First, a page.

Chief Justice of Pakistan Mian Saqib Nisar, while taking up the issue as a suo motu case, had remarked, “No agreements can be reached in matters concerning fundamental human rights. Even parents cannot deny children their fundamental rights. How did they reach a settlement on torture against the child?”

Agreements and settlements have been reached, Sir. Tayyaba’s father has denied her fundamental rights by proclaiming the case to be “baseless”. Azam has forgiven the judge and his wife after probing the matter ‘on his own’ and finding the case to be fabricated. He has relied on his investigation more than Tayyaba’s apparent fettle when she was recovered from captivity. He now claims that he had backtracked from his earlier statement of pardon under duress.

But you saw the healed and unhealed scars on her face and limbs. Her family might rent her out again after the public eye shifts its gaze to another issue. It is, therefore, incumbent on us to ensure that Tayyaba finds justice from our courts because she has not yet been asked about her verdict, whether she has cleared the accused of all charges or not. This might not have any legal significance but then we really need to work on our system which gives little or no importance to a statement given by such a victimised minor who was not considered to be under-aged enough while being sent away from home to earn for her family and bear all the lashings and threats so that her father’s pockets could be filled with Rs. 3000 every month.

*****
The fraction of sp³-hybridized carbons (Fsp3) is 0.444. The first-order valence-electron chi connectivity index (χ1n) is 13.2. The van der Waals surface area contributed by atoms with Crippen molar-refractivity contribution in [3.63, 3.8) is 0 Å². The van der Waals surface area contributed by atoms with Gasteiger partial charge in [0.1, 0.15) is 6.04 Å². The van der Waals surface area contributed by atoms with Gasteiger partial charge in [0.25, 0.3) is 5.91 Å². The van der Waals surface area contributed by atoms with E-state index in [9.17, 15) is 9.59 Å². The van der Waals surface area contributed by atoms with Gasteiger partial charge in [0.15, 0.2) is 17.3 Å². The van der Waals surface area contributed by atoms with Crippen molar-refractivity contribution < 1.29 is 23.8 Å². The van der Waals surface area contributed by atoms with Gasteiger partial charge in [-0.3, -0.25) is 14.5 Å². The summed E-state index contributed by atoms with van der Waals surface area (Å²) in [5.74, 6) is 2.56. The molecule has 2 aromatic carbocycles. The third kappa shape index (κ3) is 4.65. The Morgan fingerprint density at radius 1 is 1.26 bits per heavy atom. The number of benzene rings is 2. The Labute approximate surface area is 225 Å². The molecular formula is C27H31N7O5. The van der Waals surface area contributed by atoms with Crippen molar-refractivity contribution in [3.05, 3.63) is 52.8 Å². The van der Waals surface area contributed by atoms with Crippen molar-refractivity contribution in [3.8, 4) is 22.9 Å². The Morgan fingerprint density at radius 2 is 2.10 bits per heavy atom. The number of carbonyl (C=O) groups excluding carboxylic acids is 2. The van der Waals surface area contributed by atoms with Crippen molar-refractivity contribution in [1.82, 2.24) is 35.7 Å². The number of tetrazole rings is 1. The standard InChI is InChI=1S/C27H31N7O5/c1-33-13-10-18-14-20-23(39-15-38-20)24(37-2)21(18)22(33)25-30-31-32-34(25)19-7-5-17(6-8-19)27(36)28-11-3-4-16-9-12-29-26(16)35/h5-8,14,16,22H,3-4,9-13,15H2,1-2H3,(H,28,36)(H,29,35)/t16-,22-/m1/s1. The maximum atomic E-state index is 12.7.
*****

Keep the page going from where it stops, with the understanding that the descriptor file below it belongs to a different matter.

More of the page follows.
This Tayyaba ought to be provided justice because if we fail her, we would shut the door of justice on all the Tayyabas of this time and that to come.